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Nano-gold doesn't reflect THz radiation

22 Aug 2008

Nanostructured gold films can be used as effective broadband terahertz antireflection coatings, say scientists in Germany.

Andreas Thoman and colleagues at the University of Freiburg have shown that nanostructured gold can almost entirely suppress reflections at the substrate-to-air interface over frequencies ranging from 200 GHz to 2.2 THz in the far-infrared. To date, such zero reflection has only been achieved for specific frequencies using conventional methods.

The researchers used the concept of "impedance matching": previous work has shown that ultrathin metallic coatings suppress reflections of electromagnetic radiation over a much broader bandwidth than conventional dielectric antireflection coatings. However, the bandwidth of the coating was limited by the frequency-dependent properties of the bulk metal films employed in these earlier experiments (Phys. Rev. B 77 195405).

Now, the Freiburg researchers have overcome this problem by using a discontinued gold film that has a different conductivity than bulk gold thanks to its nanostructure. "It turns out that the characteristic behaviour of the nanostructured film allows us to achieve nearly perfect impedance matching over a very broad frequency range," Thoman told nanotechweb.org.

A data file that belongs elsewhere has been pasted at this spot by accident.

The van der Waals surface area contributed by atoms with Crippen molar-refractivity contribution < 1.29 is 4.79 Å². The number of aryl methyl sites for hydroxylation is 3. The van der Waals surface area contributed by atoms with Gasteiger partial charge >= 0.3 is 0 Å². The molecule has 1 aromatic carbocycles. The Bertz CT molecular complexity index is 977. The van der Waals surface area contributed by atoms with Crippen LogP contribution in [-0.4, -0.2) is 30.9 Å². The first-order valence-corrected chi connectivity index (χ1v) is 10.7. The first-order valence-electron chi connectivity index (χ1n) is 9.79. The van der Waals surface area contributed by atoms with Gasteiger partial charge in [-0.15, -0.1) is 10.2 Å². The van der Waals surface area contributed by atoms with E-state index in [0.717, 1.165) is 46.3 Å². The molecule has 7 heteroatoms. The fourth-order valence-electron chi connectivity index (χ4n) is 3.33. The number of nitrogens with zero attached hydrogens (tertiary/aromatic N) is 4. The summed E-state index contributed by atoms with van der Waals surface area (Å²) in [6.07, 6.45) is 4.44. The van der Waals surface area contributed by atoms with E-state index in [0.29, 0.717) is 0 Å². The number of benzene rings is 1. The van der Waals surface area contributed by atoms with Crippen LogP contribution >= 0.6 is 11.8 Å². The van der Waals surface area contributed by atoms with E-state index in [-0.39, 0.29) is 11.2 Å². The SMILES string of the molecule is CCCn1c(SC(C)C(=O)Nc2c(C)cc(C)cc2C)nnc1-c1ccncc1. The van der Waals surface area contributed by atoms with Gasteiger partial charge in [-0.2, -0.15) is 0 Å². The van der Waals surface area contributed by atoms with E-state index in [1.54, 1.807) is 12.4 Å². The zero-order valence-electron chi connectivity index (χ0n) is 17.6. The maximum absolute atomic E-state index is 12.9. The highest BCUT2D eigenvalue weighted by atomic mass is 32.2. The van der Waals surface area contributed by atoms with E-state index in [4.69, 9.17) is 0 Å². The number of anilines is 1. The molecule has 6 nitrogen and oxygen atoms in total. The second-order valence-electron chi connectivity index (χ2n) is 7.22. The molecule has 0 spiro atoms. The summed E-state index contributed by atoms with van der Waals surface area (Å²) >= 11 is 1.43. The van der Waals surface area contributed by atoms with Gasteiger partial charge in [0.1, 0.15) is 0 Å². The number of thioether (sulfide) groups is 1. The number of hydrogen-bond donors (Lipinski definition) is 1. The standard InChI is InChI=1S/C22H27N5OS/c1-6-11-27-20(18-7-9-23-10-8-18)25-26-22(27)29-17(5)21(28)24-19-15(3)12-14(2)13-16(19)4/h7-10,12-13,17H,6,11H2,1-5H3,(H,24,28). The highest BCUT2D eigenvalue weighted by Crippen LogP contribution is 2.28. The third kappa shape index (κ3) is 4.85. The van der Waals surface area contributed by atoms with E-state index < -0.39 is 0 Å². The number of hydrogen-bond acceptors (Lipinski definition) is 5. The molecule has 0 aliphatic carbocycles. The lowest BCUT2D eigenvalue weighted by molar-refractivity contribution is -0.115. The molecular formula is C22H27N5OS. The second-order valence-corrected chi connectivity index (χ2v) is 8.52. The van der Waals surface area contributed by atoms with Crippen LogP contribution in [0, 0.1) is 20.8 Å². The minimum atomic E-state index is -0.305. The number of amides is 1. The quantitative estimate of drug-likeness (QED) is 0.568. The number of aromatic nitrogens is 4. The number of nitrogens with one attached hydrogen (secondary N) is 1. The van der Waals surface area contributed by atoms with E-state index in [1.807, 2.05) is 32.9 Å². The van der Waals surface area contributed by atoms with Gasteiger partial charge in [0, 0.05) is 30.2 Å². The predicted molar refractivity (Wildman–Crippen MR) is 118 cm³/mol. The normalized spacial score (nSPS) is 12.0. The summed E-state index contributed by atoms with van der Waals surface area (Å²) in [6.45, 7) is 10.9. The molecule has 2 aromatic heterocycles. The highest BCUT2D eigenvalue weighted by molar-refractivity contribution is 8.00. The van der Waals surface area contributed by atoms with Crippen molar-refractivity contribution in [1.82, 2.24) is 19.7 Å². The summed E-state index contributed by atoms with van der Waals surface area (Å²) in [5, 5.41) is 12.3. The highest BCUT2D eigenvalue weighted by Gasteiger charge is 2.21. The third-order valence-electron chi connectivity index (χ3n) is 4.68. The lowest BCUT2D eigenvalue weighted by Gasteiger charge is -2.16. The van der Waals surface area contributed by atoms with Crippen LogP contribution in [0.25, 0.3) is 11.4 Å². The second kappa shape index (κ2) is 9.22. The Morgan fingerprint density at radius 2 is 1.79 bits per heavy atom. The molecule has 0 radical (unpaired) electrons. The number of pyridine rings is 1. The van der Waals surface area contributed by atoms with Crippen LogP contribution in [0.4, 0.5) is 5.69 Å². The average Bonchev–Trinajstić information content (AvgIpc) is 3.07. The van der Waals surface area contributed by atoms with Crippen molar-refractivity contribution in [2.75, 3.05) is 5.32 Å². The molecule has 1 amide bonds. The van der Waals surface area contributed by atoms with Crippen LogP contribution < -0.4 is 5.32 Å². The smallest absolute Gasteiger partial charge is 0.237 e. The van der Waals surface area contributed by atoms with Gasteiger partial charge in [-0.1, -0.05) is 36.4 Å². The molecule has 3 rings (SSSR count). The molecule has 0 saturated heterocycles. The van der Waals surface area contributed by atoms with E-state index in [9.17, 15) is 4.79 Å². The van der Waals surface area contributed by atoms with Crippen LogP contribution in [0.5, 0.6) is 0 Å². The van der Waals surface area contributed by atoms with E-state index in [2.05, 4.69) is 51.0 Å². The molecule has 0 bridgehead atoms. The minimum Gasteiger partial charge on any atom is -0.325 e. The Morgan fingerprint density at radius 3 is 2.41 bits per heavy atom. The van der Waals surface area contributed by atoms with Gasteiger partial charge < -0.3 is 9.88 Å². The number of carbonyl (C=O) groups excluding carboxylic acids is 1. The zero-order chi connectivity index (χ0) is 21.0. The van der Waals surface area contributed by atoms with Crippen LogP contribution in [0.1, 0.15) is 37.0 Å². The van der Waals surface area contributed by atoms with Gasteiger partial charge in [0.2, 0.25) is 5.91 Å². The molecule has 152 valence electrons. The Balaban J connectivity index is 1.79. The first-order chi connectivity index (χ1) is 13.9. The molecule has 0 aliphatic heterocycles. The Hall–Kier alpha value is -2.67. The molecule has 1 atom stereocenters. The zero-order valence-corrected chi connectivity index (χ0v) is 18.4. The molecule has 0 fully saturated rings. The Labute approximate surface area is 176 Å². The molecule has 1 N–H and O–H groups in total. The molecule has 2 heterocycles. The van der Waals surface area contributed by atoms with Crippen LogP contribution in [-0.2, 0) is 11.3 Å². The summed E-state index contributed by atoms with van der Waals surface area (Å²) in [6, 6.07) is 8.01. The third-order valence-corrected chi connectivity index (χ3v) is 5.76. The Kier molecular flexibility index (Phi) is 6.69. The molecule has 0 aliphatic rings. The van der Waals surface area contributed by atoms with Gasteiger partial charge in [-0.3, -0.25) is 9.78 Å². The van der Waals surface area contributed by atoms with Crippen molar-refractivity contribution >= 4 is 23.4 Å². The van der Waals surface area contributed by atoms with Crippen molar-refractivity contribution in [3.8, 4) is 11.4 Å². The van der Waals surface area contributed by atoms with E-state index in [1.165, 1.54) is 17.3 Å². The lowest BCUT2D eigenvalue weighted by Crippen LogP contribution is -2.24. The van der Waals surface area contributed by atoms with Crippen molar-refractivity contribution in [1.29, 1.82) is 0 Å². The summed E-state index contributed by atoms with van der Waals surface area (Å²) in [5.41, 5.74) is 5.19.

The team made its nanostructured coating using a chemical deposition technique called electroless plating. They dropped a liquid solution containing gold ions onto a silicon substrate. A gold nanostructure was formed in a chemical reaction. The technique is inexpensive and can be used to coat relatively large, square centimetre areas of substrate.

The scientists also showed that, in principle, other coating techniques, such as cluster deposition, can be employed to create nanostructured films that work as antireflection coatings.

"Our nanocoatings can be used to coat optical components for the far-infrared, such as lenses, substrate windows and beam splitters to suppress unwanted internal reflections," explained Thoman.

The researchers now plan to investigate how the terahertz antireflection properties of their nanostructured films vary with temperature. "This might help us fine-tune the performance of the coating," said Thoman. "Of course, we then want to coat active terahertz devices and test their performance."

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